In the outlying rural and mountainous districts of the country, most ethnic minority groups live in small or medium-sized villages of stilted or non-stilted thatched houses constructed from wood and bamboo.
As a very general guideline it may be said that Tai-Kadai (Lao-Lu, Northern Tai, South Western Tai) ethnicities drawn from the Austro-Thai language family, together with Mon-Khmer ethnicities (Bahnaric, Katuic, Khmuic, Palaungic and Viet Muong speakers) drawn from the Austro-Asiatic language family, live in river valleys and on the lower hillsides in stilted or part-stilted houses, whilst mountain-dwellers such as the Hmong-Mien sub-groups of the Austro-Asiatic language family and members of the Sino-Tibetan language family show a preference for houses constructed directly onto the ground in the high plateaux. However, this is no more than a generalisation and many ethnic and regional variations exist.
The residential housing of Tai-Kadai ethnicities varies significantly throughout the country in size and quality, from the rudimentary single-roomed bamboo house on stilts constructed by many Northern Tai ethnicities to the larger dwellings built by the Lu and by certain South Western Tai groups – most notably the large open plan stilted houses of the Tai Daeng, Tai Dam and Tai Khao, with their characteristic tortoise shell-shaped thatched roofs. Lao Isaan, Lao Ngaew and a few South Western Tai groups such as the Kalom and Phu Tai live mainly in houses of traditional Lao design.
In the past several Mon-Khmer ethnicities – including the Bahnaric-speaking Brau, Sedang and Yae, the Katuic-speaking Ca-tu, Katang, Kui, Pa-co and Ta-oi and the as yet linguistically unclassified Lavy - constructed stilted long houses measuring up to 30 or 40 metres in length, which provided living quarters for numerous extended families. Sizeable long houses were also built directly on the ground by the Lanten, a sub group of the Yao (Mien). Bahnaric and Katuic long houses were traditionally clustered around a communal house, where ritual ceremonies were performed, guests welcomed and important issues of the village discussed by elders. This communal house could resemble a larger version of the residential long house or alternatively take the form of an imposing structure known as the rong house, which was characterised by its high ground clearance and steep two- or four-sided roof with sculpted finials. Today residential long houses and tall-roofed communal houses may still be found in remoter communities of southern Laos close to the Vietnamese border, but over the past 50 years communal house design has become simpler and there has been a trend towards the construction of smaller, more rudimentary stilted houses of bamboo and wood, grouped in clusters of between 20 and 100 and each accommodating just one nuclear family.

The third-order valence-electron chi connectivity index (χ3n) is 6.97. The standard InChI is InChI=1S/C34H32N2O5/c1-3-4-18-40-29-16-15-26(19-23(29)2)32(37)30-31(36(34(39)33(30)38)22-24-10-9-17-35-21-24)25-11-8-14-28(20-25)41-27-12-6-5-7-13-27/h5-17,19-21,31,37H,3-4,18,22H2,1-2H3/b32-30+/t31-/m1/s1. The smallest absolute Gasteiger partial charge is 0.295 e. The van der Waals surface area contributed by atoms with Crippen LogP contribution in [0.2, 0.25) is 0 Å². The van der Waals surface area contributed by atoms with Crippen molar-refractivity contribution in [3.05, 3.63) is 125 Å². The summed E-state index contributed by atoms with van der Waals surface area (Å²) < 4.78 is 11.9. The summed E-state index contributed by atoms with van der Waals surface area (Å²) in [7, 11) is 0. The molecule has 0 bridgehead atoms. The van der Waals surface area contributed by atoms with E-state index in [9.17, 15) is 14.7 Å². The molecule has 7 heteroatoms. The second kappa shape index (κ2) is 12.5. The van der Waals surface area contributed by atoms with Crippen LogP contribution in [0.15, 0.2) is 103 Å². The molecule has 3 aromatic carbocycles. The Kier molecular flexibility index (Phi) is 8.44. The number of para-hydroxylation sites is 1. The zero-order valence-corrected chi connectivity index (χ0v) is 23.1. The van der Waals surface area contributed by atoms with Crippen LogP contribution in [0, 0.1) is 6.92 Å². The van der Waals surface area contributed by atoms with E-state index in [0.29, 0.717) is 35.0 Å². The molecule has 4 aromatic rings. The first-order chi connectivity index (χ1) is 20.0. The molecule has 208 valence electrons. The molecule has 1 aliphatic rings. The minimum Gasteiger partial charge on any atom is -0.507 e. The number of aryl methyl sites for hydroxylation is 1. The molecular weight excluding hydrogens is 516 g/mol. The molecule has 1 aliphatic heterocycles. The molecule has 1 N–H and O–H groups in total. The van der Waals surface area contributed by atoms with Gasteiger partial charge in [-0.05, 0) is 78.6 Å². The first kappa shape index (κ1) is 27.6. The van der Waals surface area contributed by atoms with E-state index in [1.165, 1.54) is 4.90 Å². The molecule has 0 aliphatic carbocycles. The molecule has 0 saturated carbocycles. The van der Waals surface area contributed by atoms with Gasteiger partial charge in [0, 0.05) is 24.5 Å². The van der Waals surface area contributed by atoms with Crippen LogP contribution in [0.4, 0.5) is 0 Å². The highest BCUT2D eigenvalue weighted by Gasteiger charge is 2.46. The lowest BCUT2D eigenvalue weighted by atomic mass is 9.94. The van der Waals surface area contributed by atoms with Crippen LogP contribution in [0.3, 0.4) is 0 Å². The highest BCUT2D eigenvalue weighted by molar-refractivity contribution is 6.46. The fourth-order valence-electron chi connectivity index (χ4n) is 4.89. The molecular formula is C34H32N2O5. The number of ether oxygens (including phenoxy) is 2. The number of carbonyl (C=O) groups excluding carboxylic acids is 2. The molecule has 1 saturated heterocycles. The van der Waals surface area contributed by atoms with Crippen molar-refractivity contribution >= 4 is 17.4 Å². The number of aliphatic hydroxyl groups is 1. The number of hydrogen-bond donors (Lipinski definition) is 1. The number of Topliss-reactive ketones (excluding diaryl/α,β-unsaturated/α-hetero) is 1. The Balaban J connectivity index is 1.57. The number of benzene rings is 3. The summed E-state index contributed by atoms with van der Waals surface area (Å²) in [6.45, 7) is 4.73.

In contrast to the Bahnaric and Katuic groups of the south, representatives of the Khmuic, Palaungic and Viet-Muong branches of the Mon-Khmer language group of northern Laos tend to live in more rudimentary stilted dwellings made predominantly from bamboo. A common feature of many settlements belonging to ethnic minorities of Mon-Khmer extraction is the bamboo spirit gate which marks the boundary of the village. A buffalo-sacrificing ground may often be found nearby.
Like the Hmong, Yao and Haw, most ethnicities of Sino-Tibetan language family construct their wood and bamboo houses directly onto the ground in mountain clearings. Notable exceptions are the Akha, Kongsat, Phanna and Phunoi, who build stilted or part-stilted dwellings.
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